Shawn Birt of Trenton has been sentenced to six years and 90 days in a federal penitentiary
after being found guilty in October of aggravated assault.
The charges stem from a violent attack in August of 2014 in which Quinte West OPP found Birt’s estranged girlfriend, 52-year-old Sheila Woodcox, on the driveway of her home near Carrying Place.
She was bleeding and had suffered almost two dozen stab wounds from knives and scissors.
Birt and Woodcox had had a very stormy on-and-off relationship for years and Birt was jealous over her supposed involvement with another man.
Birt, 47, was very drunk the night of the attack.
At Quinte Courthouse in Belleville Friday, an emotional Woodcox read out her Victim Impact Statement. Woodcox said she can’t trust people anymore and is unable to travel around Trenton without a close family member by her side.
Her income has dropped significantly from her days as a CIBC employee as she can no longer work.
Physically, Woodcox has constant pain, swelling, and numbness in one leg and foot and often falls due to balance problems.
She told court she had 30 scars and 113 stitches and/or staples because of the incident.
Woodcox’s daughter Erica was unable to read out her Victim Impact Statement, as she was overcome with emotion.
Crown Attorney Jason Nicol read part of her statement instead.
She had written a letter to Shawn Birt, stating he had mistreated her while in a drunken rage. Also in the letter she thanked Birt for making her family stronger than it ever was.
In his submission, Birt’s lawyer Mark Ertel suggested a sentence of four to six years in a Federal Penetentiary minus 12 to 18 months credit for time spent under house arrest.
He suggested Birt had been under the strictest of conditions for about two out of the three years of house arrest and said he was an excellent candidate for rehabilitation because outside of this attack he’d been a productive and responsible citizen with no prior criminal record.
Birt has voluntarily been undertaking treatment for alcoholism.
Court heard that Birt’s family had paid $46,000 for bail related costs and thousands more for addictions counselling.
For his part, Crown Attorney Nicol asked the judge to sentence Birt to nine years in prison, minus a short time for serving some house arrest under strict conditions.
Nicol said Birt was in a drunken rage and ready for violence at Woodcox’s house and committed a “horrific, sadistic, and prolonged attack on a defenceless woman.”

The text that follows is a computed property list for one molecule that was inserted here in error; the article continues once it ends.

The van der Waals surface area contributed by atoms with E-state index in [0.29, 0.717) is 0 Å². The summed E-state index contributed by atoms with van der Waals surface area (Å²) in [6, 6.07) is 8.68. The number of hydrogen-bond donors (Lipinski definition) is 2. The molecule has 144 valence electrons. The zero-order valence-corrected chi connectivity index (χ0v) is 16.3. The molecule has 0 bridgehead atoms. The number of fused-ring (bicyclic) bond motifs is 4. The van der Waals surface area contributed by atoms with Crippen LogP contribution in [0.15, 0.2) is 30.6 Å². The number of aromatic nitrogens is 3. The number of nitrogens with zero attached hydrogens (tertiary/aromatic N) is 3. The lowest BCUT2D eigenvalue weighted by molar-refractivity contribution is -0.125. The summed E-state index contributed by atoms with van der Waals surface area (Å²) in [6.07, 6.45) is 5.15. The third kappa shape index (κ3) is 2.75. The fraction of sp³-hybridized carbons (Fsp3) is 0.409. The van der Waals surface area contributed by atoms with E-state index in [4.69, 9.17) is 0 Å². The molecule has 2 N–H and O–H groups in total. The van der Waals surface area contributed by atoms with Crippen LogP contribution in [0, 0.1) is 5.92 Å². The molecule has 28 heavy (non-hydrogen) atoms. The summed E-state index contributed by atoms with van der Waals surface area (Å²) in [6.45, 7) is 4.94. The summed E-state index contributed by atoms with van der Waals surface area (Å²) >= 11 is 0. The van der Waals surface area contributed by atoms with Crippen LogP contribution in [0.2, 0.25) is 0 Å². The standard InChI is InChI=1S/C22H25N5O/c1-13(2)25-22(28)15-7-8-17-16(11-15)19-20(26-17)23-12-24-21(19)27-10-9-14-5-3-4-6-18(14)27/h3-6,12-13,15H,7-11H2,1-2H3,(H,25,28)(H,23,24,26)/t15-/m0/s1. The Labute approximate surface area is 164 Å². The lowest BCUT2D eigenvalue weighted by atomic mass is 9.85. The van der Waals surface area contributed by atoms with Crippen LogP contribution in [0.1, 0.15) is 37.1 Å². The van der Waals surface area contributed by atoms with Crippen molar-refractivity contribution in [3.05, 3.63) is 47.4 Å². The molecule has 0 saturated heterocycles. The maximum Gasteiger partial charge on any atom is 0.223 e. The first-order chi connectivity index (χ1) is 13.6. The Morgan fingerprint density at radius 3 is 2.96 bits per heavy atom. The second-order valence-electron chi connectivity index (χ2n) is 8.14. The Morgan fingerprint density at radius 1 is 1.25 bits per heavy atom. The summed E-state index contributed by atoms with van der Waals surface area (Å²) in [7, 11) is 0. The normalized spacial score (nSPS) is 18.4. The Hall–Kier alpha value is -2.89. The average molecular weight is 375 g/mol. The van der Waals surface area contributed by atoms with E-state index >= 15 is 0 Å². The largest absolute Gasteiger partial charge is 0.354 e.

The Crown said Birt’s drinking was no excuse and should not be a mitigating factor in his sentencing.
Birt stood to address the court and had to pause several times as he choked back his emotions.
Birt took issue with the prosecution’s position that he had shown no remorse after the assault.
Turning and making eye contact with Ms. Woodcox, he apologized to her and her family and admitted responsibility for her wounds and her subsequent suffering.
He also apologized to his own family.
Superior Court Justice John Johnston called the attack against Ms. Woodcox “brutal.”
“Two of 23 stab wounds were very close to arteries and she is lucky to be alive. Domestic violence in our society is a major problem and cannot be tolerated. Mr. Birt cannot hide behind alcohol as a reason for this attack.”
“The victim, Ms. Woodcox and her family will suffer pain because of the assault for the rest of their lives. She will live in fear for all of her life.”
Justice Johnston was unimpressed with Birt’s sentencing day admission of responsibility for the attack and his apologies.
“Why wouldn’t he have accepted responsibility much earlier in the process with the weight of evidence piled against him?”
To Birt’s credit, the judge said, he was 47 and a first time offender who had lived a responsible and successful life.
“Mr. Birt and his very supportive family regularly gave back to the community, and he has admitted to being an alcoholic and sought out treatment on his own soon after the incident.”
Johnston said Birt was a good candidate for rehabilitation, but still worried about his not accepting responsibility much earlier.
“A guilty plea almost always takes time off of a jail sentence and would have saved Ms. Woodcox and everyone involved the pain of going through a criminal trial.”
Birt served 17 days in jail immediately after being arrested and then was granted bail and put on house arrest. Two of the nearly three years of house arrest were served under very strict conditions.
Birt did not breach any of the conditions.